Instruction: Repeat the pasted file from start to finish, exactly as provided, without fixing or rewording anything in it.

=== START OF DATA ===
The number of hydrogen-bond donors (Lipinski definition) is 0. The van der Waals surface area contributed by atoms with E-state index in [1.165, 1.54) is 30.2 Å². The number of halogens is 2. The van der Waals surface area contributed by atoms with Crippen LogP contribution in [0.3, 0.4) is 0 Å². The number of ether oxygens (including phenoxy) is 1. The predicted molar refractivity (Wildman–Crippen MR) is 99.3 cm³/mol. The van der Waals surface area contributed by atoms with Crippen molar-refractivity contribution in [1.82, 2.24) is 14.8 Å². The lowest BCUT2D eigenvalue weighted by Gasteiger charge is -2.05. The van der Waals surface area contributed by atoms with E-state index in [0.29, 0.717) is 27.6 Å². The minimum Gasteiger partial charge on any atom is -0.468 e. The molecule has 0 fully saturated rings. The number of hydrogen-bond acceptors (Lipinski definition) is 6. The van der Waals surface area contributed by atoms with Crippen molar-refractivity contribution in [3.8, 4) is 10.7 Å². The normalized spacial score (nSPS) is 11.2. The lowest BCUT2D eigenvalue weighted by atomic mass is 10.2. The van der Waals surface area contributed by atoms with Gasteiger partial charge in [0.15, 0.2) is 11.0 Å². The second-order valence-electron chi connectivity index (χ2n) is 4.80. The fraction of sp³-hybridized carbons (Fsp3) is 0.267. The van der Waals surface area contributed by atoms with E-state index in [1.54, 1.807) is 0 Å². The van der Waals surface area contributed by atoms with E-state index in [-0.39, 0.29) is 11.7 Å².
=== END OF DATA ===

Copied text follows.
The number of hydrogen-bond donors (Lipinski definition) is 0. The van der Waals surface area contributed by atoms with E-state index in [1.165, 1.54) is 30.2 Å². The number of halogens is 2. The van der Waals surface area contributed by atoms with Crippen LogP contribution in [0.3, 0.4) is 0 Å². The number of ether oxygens (including phenoxy) is 1. The predicted molar refractivity (Wildman–Crippen MR) is 99.3 cm³/mol. The van der Waals surface area contributed by atoms with Crippen molar-refractivity contribution in [1.82, 2.24) is 14.8 Å². The lowest BCUT2D eigenvalue weighted by Gasteiger charge is -2.05. The van der Waals surface area contributed by atoms with E-state index in [0.29, 0.717) is 27.6 Å². The minimum Gasteiger partial charge on any atom is -0.468 e. The molecule has 0 fully saturated rings. The number of hydrogen-bond acceptors (Lipinski definition) is 6. The van der Waals surface area contributed by atoms with Crippen molar-refractivity contribution in [3.8, 4) is 10.7 Å². The normalized spacial score (nSPS) is 11.2. The lowest BCUT2D eigenvalue weighted by atomic mass is 10.2. The van der Waals surface area contributed by atoms with Gasteiger partial charge in [0.15, 0.2) is 11.0 Å². The second-order valence-electron chi connectivity index (χ2n) is 4.80. The fraction of sp³-hybridized carbons (Fsp3) is 0.267. The van der Waals surface area contributed by atoms with E-state index in [1.54, 1.807) is 0 Å². The van der Waals surface area contributed by atoms with E-state index in [-0.39, 0.29) is 11.7 Å².